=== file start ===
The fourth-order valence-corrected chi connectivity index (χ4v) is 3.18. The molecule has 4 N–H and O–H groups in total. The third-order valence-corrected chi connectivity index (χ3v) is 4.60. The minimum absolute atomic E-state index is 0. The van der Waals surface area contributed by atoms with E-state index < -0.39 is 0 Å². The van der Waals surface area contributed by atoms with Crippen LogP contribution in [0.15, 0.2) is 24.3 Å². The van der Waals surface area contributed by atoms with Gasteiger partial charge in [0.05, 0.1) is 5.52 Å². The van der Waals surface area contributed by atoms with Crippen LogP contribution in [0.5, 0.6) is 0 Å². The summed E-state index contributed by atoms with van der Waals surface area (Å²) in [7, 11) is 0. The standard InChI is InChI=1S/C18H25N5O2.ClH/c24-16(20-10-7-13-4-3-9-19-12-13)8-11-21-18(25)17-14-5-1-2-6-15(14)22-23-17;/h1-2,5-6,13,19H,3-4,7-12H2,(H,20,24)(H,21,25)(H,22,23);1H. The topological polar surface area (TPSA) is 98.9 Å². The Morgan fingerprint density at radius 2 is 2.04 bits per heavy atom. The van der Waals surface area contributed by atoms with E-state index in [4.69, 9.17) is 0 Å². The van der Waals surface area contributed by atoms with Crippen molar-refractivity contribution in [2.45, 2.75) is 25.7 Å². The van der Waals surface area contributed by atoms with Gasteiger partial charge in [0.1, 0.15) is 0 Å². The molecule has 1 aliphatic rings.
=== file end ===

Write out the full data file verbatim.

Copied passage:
The fourth-order valence-corrected chi connectivity index (χ4v) is 3.18. The molecule has 4 N–H and O–H groups in total. The third-order valence-corrected chi connectivity index (χ3v) is 4.60. The minimum absolute atomic E-state index is 0. The van der Waals surface area contributed by atoms with E-state index < -0.39 is 0 Å². The van der Waals surface area contributed by atoms with Crippen LogP contribution in [0.15, 0.2) is 24.3 Å². The van der Waals surface area contributed by atoms with Gasteiger partial charge in [0.05, 0.1) is 5.52 Å². The van der Waals surface area contributed by atoms with Crippen LogP contribution in [0.5, 0.6) is 0 Å². The summed E-state index contributed by atoms with van der Waals surface area (Å²) in [7, 11) is 0. The standard InChI is InChI=1S/C18H25N5O2.ClH/c24-16(20-10-7-13-4-3-9-19-12-13)8-11-21-18(25)17-14-5-1-2-6-15(14)22-23-17;/h1-2,5-6,13,19H,3-4,7-12H2,(H,20,24)(H,21,25)(H,22,23);1H. The topological polar surface area (TPSA) is 98.9 Å². The Morgan fingerprint density at radius 2 is 2.04 bits per heavy atom. The van der Waals surface area contributed by atoms with E-state index in [4.69, 9.17) is 0 Å². The van der Waals surface area contributed by atoms with Crippen molar-refractivity contribution in [2.45, 2.75) is 25.7 Å². The van der Waals surface area contributed by atoms with Gasteiger partial charge in [0.1, 0.15) is 0 Å². The molecule has 1 aliphatic rings.